Editorials

We’ve come to accept the unacceptable

Homeless, Genevieve Lucchesi died in February on the streets where she lived for two decades.
Homeless, Genevieve Lucchesi died in February on the streets where she lived for two decades. Photo courtesy of Marie and James Boyer

A twisted path led to Genevieve Lucchesi’s pathetic death at age 77 in a dirty blue sleeping bag in midtown Sacramento in February.

Genny’s story, meticulously reconstructed and told so powerfully by The Bee’s Cynthia Hubert last Sunday, says much about the soul of our city and society, and about the intersection of mental illness and homelessness.

Kind-hearted people of midtown offered her coffee, food and a few bucks, but didn’t have the ability or tools to persuade her to come indoors.

Operators of a Chevron station didn’t mind that she would sleep in one of the station’s handicapped parking spaces, and use their facilities to care for herself, more or less.

Well-meaning cops checked up on her, making sure she was safe, relatively. Social workers paid her occasional visits, but couldn’t persuade her to accept the simple gift of housing vouchers.

Mostly, Genny’s story is one of acceptance of sicknesses to which we have become inured. We have come to accept that it’s OK that severe mental illness is left untreated. We have talked ourselves into believing that people who suffer from it have the right to be ill. Genny didn’t bother anyone, so no one intervened on any serious level.

We tell ourselves that we are a compassionate and charitable people, and yet we have come to conclude that Genny and thousands of poor souls like her have the right to live in parking lots, under freeway underpasses and along riverbanks, and to die there. The Bee’s Erika D. Smith recently made that point by describing the wall at Loaves & Fishes where names are inscribed of homeless people who died on the streets.

Genny’s story is one of acceptance that it’s OK that severe mental illness is left untreated. We have talked ourselves into believing that people who suffer from it have the right to be ill.

As Genny’s story teaches, mental illness is complicated, and has its victims, as Genny’s children attest, through emotional scars they carried into adulthood.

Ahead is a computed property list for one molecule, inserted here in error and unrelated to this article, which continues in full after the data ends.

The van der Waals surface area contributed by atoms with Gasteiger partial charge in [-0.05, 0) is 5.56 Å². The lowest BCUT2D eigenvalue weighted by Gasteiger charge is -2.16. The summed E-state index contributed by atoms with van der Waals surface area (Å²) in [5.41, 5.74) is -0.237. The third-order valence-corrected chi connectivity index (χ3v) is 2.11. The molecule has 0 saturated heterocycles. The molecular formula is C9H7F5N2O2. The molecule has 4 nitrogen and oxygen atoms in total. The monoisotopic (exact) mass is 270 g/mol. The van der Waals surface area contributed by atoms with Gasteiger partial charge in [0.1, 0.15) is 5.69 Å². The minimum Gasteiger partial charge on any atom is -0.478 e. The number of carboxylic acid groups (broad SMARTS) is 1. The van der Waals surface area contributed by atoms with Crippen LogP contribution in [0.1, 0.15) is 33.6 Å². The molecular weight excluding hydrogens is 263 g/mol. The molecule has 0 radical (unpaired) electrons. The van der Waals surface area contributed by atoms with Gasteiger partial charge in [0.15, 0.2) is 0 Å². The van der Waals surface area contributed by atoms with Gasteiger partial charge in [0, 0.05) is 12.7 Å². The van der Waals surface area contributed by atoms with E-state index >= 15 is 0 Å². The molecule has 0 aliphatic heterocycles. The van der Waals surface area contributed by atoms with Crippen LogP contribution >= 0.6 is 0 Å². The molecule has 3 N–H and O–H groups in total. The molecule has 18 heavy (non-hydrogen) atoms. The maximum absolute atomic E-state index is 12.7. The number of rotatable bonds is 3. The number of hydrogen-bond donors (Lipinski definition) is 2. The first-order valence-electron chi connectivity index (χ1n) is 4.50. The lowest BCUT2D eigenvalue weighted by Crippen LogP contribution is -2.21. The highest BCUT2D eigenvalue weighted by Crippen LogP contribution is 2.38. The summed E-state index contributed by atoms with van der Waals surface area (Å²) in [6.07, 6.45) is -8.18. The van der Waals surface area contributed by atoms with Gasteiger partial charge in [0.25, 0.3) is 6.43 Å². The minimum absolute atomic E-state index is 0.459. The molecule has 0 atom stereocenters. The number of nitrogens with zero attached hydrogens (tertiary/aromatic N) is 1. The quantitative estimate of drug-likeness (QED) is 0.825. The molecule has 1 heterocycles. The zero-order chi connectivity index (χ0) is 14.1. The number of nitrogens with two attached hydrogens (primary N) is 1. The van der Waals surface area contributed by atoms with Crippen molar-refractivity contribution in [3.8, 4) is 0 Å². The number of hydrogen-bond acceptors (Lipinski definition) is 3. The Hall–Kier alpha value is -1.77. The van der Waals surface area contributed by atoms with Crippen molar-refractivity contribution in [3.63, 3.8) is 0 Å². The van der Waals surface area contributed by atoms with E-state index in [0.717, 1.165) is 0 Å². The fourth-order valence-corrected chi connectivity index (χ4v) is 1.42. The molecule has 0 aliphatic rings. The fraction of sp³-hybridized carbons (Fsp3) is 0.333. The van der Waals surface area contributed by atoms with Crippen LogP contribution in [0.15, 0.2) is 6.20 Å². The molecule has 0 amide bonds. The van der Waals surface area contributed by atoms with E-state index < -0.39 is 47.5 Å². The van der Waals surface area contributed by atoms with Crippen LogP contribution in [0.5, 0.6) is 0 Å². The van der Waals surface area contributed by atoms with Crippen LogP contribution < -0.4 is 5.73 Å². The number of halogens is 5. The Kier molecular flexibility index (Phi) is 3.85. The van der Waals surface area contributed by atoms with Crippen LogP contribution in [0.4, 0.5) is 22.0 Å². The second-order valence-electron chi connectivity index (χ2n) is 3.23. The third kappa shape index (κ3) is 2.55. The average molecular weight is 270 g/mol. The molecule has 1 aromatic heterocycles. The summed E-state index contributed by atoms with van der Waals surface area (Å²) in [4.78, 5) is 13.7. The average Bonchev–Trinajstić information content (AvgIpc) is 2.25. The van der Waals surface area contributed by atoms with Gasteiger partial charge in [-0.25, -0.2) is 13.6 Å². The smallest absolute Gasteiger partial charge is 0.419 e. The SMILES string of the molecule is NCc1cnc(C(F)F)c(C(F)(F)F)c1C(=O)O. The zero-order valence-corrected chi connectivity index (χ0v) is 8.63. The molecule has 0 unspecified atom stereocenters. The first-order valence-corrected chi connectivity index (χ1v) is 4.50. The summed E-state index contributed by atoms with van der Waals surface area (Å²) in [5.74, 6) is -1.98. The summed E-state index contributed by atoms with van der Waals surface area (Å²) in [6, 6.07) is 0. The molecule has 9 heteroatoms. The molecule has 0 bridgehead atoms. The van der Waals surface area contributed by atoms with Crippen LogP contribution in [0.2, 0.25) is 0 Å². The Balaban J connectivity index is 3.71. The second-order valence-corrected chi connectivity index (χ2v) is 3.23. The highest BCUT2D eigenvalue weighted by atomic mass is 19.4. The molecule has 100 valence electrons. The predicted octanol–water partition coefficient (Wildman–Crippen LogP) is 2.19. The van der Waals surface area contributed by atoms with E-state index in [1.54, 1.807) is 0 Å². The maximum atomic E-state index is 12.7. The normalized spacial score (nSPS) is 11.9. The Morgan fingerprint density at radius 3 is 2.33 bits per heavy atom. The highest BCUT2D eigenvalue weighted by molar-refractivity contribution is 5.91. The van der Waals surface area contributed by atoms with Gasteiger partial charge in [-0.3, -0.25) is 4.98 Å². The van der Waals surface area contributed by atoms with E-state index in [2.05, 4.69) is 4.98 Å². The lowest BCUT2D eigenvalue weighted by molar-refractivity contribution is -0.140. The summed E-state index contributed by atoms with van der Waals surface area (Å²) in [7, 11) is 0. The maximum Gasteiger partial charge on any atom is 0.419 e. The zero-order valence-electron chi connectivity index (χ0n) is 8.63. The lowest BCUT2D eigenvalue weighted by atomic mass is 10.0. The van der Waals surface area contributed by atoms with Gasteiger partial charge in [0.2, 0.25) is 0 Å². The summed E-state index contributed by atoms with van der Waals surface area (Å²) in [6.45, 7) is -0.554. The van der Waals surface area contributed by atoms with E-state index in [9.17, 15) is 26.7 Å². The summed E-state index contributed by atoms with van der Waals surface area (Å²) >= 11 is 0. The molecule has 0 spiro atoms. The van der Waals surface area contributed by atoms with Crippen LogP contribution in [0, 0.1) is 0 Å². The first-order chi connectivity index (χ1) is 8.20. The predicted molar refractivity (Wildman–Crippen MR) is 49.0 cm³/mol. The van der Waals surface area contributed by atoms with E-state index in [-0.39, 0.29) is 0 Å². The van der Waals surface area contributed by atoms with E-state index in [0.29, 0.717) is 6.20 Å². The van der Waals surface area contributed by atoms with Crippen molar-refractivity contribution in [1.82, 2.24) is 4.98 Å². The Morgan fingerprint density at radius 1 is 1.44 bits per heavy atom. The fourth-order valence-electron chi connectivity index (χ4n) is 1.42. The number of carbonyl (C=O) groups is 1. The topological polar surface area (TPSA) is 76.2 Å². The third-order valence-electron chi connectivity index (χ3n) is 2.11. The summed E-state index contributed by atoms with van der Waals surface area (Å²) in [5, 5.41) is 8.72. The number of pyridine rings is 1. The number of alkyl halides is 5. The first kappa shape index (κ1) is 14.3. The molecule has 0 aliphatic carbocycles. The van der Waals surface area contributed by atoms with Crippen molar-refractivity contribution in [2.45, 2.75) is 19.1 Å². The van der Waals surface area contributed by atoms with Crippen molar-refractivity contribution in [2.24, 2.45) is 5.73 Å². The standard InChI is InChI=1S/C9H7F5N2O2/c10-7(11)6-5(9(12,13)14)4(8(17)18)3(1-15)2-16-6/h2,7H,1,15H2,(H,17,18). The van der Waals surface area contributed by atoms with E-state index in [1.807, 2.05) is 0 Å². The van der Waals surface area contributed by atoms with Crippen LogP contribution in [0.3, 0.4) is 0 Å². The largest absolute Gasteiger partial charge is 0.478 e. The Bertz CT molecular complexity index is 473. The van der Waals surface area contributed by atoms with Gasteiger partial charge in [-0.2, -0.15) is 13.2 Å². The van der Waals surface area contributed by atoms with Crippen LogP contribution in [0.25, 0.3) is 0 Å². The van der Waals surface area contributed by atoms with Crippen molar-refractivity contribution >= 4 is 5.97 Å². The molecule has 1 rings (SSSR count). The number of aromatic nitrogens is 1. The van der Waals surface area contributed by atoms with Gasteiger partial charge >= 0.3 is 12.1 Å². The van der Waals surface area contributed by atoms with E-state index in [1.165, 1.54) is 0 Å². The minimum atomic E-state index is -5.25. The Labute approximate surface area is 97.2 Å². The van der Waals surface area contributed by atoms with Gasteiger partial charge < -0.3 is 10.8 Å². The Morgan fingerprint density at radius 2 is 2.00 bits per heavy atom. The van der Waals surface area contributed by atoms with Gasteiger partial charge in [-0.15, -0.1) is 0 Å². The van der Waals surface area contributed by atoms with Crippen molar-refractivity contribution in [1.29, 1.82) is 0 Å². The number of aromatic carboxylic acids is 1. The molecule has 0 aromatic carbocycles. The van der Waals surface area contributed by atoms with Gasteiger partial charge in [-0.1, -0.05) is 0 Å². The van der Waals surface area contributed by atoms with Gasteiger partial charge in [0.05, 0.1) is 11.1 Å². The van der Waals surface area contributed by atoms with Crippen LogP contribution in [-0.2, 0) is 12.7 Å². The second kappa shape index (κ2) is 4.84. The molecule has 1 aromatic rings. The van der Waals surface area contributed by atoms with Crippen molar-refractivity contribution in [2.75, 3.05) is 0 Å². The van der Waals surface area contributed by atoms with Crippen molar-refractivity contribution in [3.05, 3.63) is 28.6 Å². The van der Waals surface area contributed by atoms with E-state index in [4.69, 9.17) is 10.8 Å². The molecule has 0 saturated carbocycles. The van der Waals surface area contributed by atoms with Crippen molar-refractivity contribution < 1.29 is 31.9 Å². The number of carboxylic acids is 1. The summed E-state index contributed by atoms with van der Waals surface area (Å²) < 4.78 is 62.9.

Perhaps, some aspects of mental illness and homelessness could start to change for the better.

This coming week, an important congressional committee is expected to vote on legislation known as the Helping Families in Mental Health Crisis Act. The legislation would help bring needed attention and money to the problem, and help ensure more people in need receive care. We urge Republican backers led by Rep. Tim Murphy of Pennsylvania to find common ground with Democrats, including Rep. Doris Matsui, D-Sacramento.

Last week, San Francisco joined counties that are implementing Laura’s Law, otherwise known as assisted outpatient treatment, in which judges direct severely mentally ill people who have been arrested or hospitalized repeatedly to undergo therapy. The individuals would receive housing and other supportive services in exchange.

The law was named for Laura Wilcox, a young woman who was murdered by a mentally ill man in Nevada County in 2001. The Legislature authorized counties to implement Laura’s Law programs in 2002, but until recently only Nevada County adopted it. Yolo, Orange and Los Angeles counties are among the counties that have adopted Laura’s Law.

Sacramento has developed a similar program, called Community Alternatives for Recovery and Engagement. The behavioral health division of the Sacramento County Department of Health and Human Services provided intensive care for 18 people, and documented significant reductions in hospitalization and incarceration. All 58 counties should enhance their treatment of severely mentally people; it doesn’t matter what they call it.

Housing will remain a problem, especially as land prices rise, and as downtown Sacramento develops. But perhaps immediate solutions aren’t overly complex.

Maybe cops who see people like Genny could make a point of reaching out to social workers. Maybe the county and city could establish a phone number, so well-meaning people who befriend folks like Genny could call for help from a social worker.

Maybe one social worker, skilled at reaching the hard to reach, would see that someone like Genny enjoys crossword puzzles, and spend a few hours a few days a week sitting and working on puzzles. Over time, perhaps the social worker could form a bond, and nudge such an individual into housing.

The alternative is to continue telling ourselves that mentally ill people are making rational choices, that they have right to remain on the streets, and that in 2015, it is OK that a 77-year-old woman dies in a sleeping bag on a street in midtown Sacramento.

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